High striker - My first arduino project.

Hi Folks,
I'm a total newbie so please bear with me. So hello Arduino world, here goes......

I'm building a high striker, test your strength fairground type thing and I'd like, eventually to have a series of lighting/pyro events as the 'puck' ascends.

I'm thinking 3 to 4 switches with a different 'event' for each one. A bubble machine @ No.1, smoke @ No.2, fire @ No.3 etc plus LED lighting. So I'll need to be able to trigger solenoids etc. I'd need to program in delays too.

How would I go about setting that up/programming it and what kit/setup should I be looking at?

I'm no programmer but I have done some Qbasic with my son, he can get his head around Python these days....

Any help/advice would be greatly appreciated!

Cheers,

Crispin.

If you want to do this in Arduino, you'll have to use C++.

For the other effects: get the appropriate devices to create them, and a few sensors that are triggered by the puck as it moves along (hall effect + magnet in the puck may work well for your situation).

An Arduino can switch stuff on and off easily through external relays or transistors/MOSFETs (do a search on this forum for hundreds of threads discussing this).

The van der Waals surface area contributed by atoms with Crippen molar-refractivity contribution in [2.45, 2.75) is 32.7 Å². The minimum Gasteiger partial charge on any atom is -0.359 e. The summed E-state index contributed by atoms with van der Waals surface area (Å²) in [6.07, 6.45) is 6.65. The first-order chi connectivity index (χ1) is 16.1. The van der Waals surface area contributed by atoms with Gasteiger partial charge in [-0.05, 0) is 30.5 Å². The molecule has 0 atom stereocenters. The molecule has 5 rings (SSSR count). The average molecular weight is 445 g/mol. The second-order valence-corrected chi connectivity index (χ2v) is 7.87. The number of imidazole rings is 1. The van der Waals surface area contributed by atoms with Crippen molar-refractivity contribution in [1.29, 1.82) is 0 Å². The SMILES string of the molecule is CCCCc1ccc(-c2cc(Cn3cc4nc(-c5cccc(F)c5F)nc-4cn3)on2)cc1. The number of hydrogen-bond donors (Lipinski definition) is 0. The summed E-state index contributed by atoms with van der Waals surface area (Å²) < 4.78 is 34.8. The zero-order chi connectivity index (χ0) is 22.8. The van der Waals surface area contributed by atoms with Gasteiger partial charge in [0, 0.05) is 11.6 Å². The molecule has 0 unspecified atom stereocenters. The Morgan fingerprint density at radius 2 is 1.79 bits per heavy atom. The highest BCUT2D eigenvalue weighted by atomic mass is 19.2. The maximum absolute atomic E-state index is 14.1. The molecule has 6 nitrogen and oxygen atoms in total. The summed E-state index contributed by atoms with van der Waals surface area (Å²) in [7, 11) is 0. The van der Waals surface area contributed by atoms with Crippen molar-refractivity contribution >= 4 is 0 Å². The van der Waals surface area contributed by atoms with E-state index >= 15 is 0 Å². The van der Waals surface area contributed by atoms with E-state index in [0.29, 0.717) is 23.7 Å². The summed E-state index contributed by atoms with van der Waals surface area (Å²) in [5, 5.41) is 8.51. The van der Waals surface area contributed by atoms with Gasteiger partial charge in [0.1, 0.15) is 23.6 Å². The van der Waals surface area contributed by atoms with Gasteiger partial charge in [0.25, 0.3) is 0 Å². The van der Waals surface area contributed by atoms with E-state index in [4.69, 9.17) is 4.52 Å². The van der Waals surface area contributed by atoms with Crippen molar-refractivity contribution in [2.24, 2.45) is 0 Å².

The most important thing to remember is that computers are the most bone-headed, obtuse things you can possibly deal with. If you're even done that "tell someone how to make a sandwich" game where they follow your exact literal instructions to the letter and nothing more, that's the way you need to be when programming.

One example to consider: if you just do naive edge detection on whatever sensor is detecting the puck at each level, each sensor will be triggered twice. Once on the way up, and again on the way down. This will set off your effects twice per hit. Is that acceptable? If not, you need to contrive some logic that only triggers the effects once per hit, and then some way to reset it when the puck is back on the bottom.

Before I write even a single line of code, I will often write a few pages of ideas on dead-tree paper: diagrams, notes, alternative implementations (such as Hall sensor or IR proximity to detect the puck), pseudo-code, things to research, draft schematics, value tables, etc. Then comes testing subcomponents that I am unfamiliar with. For you, that'll probably be everything. Test that you can trigger the smoke machine one command. Test that you can trigger the flame machine. Test that you can properly detect the puck.

Only once all that is done should you try to integrate the whole project together. If you try and do it all at once right from the beginning, it won't work and it will be very difficult to root cause the issue (probably many issues) because you will have no confidence that any parts of your code are operating properly.

Thanks for your replies!

Make a list of all your I/O, including future nice-to-have features, then verify your device will handle it all. A more elaborate scheme might need multiplexing/output expansion. Which brings its own complications.

You could have a virtual puck. Use a strip of ws2812b leds to represent the puck flying up and falling down again. Use a strain guage to measure how hard the target was hit. Could make the whole project easier!